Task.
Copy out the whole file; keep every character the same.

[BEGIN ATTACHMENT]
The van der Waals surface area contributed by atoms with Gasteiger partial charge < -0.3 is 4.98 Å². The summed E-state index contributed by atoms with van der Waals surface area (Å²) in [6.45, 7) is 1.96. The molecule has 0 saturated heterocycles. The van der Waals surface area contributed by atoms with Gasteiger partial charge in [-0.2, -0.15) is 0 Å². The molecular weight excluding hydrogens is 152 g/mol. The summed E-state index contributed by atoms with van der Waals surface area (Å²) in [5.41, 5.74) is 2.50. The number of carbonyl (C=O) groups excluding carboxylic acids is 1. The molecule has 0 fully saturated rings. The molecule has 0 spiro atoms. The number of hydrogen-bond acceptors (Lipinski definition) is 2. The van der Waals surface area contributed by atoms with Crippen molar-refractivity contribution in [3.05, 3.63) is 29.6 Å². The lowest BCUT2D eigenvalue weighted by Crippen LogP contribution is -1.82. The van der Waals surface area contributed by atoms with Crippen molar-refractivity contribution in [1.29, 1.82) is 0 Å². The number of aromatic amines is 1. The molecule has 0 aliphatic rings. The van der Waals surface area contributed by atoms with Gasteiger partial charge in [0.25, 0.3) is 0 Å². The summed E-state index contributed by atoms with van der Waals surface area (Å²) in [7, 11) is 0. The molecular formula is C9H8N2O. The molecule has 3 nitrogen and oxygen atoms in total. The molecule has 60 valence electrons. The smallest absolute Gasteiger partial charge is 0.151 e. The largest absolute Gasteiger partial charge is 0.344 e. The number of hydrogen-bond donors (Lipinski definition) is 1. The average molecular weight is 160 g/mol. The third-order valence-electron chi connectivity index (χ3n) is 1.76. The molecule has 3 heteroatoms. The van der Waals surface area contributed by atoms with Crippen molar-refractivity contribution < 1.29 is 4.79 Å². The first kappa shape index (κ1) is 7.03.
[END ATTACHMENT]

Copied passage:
The van der Waals surface area contributed by atoms with Gasteiger partial charge < -0.3 is 4.98 Å². The summed E-state index contributed by atoms with van der Waals surface area (Å²) in [6.45, 7) is 1.96. The molecule has 0 saturated heterocycles. The van der Waals surface area contributed by atoms with Gasteiger partial charge in [-0.2, -0.15) is 0 Å². The molecular weight excluding hydrogens is 152 g/mol. The summed E-state index contributed by atoms with van der Waals surface area (Å²) in [5.41, 5.74) is 2.50. The number of carbonyl (C=O) groups excluding carboxylic acids is 1. The molecule has 0 fully saturated rings. The molecule has 0 spiro atoms. The number of hydrogen-bond acceptors (Lipinski definition) is 2. The van der Waals surface area contributed by atoms with Crippen molar-refractivity contribution in [3.05, 3.63) is 29.6 Å². The lowest BCUT2D eigenvalue weighted by Crippen LogP contribution is -1.82. The van der Waals surface area contributed by atoms with Crippen molar-refractivity contribution in [1.29, 1.82) is 0 Å². The number of aromatic amines is 1. The molecule has 0 aliphatic rings. The van der Waals surface area contributed by atoms with Gasteiger partial charge in [0.25, 0.3) is 0 Å². The summed E-state index contributed by atoms with van der Waals surface area (Å²) in [7, 11) is 0. The molecular formula is C9H8N2O. The molecule has 3 nitrogen and oxygen atoms in total. The molecule has 60 valence electrons. The smallest absolute Gasteiger partial charge is 0.151 e. The largest absolute Gasteiger partial charge is 0.344 e. The number of hydrogen-bond donors (Lipinski definition) is 1. The average molecular weight is 160 g/mol. The third-order valence-electron chi connectivity index (χ3n) is 1.76. The molecule has 3 heteroatoms. The van der Waals surface area contributed by atoms with Crippen molar-refractivity contribution < 1.29 is 4.79 Å². The first kappa shape index (κ1) is 7.03.